And so “our mission, should we choose to accept it”, is to interrogate the borders, our own most of all, to investigate just where our cultures draw their lines, and what lies across them. Not to rebel against those lines mindlessly, but to understand any limen is there for a purpose, and to determine how far that purpose applies to us — and when it might stop applying. So if I quote that famous Socratic proverb, “The unexamined life is not worth living”, I also need to cite the corollary of script-writer and brilliant teacher Robert McKee, “The unlived life is not worth examining”. Ouch!

Lighting the woodstove this morning after the past nights’ cold moved through New England (8″ of snow in northern Vermont!), I encounter the liminal in a way everyone can experience. A fire, a candle, brings us into contact with that most liminal of physical things. But any of the four elements can: a waterfall or lake or stream; clouds or the sound of wind in the trees. Earth, too — a mountain or valley or meadow, or an unusual large stone, a piece of quartz or shale held in the hand.

And I also jump-start my awen from Bards, as frequent readers here know well. Here’s my man Thoreau, who closes Walden with a series of four potent and linked meditations that can serve as Druidic natwanpi, as preparation for the liminal:

The light which puts out our eyes is darkness to us. Only that day dawns to which we are awake. There is more day to dawn. The sun is but a morning star.

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Omen Days 4: Marmota Monax

[Updated 30-Dec 2019]

Omen Days [ 1 | 2 | 3 | 4 | 5-6 | 7-9 | 10-11 | 12-13 ]

Groundhog, whistle-pig, moonack (derived from a Native American name), or French Canadian siffleux (“whistler”) — as I take more firewood from the stack, I’ve found our backyard woodchuck has again taken shelter for the winter in a burrow between our woodpile rows. It makes good animal sense: until I started taking the wood away for fires, the burrow mouth was protected, and tin sheets still partially shield both wood and burrow from snow and rain.

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woodchuck — marmota monax — Wikipedia

The woodchuck enjoys a regional claim-to-fame in the U.S. as “Punxsatawney Phil” and indeed has a brief cameo in the ’93 Bill Murray/Andie MacDowell comedy, Groundhog Day.

(We can detect in the February 2 Groundhog Day — no surprise — echoes of older celebrations like Imbolc. The harsher winters in North America merely postpone the coming of spring that the European holiday anticipates, until late March at the earliest, at least in New England. Animal divination!! The groundhog’s “prediction” of early spring or more winter depends, after all, on sunlight: if it’s sunny and he sees his shadow — only his “priests” know for sure — that means, paradoxically, six more weeks of winter.)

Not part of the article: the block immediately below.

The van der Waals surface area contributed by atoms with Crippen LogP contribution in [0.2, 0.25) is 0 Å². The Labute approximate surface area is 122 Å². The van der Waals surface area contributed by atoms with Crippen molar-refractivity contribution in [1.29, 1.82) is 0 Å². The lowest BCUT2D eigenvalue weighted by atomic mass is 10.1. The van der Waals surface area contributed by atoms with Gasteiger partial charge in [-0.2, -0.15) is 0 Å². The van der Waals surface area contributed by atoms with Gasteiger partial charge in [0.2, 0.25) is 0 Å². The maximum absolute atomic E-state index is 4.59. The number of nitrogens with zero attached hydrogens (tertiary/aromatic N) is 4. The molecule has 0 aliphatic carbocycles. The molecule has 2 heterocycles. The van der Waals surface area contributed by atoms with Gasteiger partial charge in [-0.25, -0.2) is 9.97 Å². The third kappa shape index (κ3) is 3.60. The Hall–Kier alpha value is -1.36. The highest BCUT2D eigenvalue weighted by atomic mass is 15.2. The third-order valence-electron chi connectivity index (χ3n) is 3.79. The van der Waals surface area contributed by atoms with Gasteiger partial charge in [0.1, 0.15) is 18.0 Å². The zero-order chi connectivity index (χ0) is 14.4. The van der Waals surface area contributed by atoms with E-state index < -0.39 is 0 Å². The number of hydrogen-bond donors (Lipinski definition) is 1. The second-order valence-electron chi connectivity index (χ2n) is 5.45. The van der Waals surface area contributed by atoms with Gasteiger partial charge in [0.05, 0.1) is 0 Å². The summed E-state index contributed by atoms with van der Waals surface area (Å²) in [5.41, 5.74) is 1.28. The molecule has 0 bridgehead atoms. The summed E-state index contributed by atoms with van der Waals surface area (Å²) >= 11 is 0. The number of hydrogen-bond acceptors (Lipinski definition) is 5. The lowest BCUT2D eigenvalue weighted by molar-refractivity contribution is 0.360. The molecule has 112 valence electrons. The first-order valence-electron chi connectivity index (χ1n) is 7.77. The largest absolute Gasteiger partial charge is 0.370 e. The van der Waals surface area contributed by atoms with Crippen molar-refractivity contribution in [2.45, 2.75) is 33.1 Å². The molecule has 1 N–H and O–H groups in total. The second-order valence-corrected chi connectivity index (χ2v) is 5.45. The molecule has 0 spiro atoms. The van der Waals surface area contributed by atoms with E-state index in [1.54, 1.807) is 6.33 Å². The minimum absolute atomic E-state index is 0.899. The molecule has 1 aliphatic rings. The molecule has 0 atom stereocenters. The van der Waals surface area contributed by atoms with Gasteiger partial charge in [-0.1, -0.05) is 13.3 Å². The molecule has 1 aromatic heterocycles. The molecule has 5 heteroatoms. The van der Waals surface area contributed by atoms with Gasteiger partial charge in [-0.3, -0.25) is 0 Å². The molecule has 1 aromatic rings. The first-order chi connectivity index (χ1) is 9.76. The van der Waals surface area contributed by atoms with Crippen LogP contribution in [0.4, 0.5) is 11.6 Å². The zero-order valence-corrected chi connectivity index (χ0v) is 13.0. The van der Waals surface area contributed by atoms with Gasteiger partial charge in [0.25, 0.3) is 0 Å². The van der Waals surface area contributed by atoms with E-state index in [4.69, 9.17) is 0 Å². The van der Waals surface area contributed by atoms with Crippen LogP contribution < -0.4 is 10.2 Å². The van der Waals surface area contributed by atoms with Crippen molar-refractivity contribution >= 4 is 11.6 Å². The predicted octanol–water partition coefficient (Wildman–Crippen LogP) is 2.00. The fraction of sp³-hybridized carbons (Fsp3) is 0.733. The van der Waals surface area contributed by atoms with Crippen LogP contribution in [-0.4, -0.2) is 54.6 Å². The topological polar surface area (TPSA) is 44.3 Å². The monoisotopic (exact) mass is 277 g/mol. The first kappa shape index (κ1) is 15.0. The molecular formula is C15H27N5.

When our next-door neighbor dug a new in-ground septic tank over a year ago, things reached a tipping point that made “his” marmota monax leave home in search of a better life. The journey didn’t demand much — no long treks for the plucky immigrant who would ultimately set down roots in a strange new land. Instead, just a quick run under the property line fence, and voila! Our handy clover patch no doubt also played a savory role — we saw him — them? — off and on this past summer in the thick of it, grazing quite contentedly, bees humming all around in the clover flowers.

Last winter I discovered him burrowed in under the first row of the woodpile. By the time spring came, and I’d cleared away the logs and knew he was out, I drove a log firmly into the mouth of the burrow. (I absolutely refuse to use the smoke bombs that poison both animal and soil. Have-a-heart traps may be the next option.) Sure enough, un-dissuaded, he dug a new hole in June, this time right along the east-facing foundation of our house. When I stuffed a log into the mouth of that hole, he dug around it. I added another log. Then when I didn’t see him for a while, I thought my harassment campaign had paid off, and maybe he’d finally crossed the road, where there’s some prime woodchuck real estate that could be his for the taking. A neighboring farmer mows the open, level 5-acre meadow bordered by woods just once a summer, and otherwise it lies fallow, undisturbed.

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Hard to see, but dirt between the log rows comes from the enlarged burrow

But there’s the roof of his winter burrow, with its mouth one row deeper into the woodpile. Part of me rejoices at his resilience, even as I plan anew how to see him off, once warmer weather arrives. All this, of course, while another part of me ponders whether this is indeed the unsubtle arrival of a new animal guide, upping his campaign to grab the attention of this torpid and obtuse human.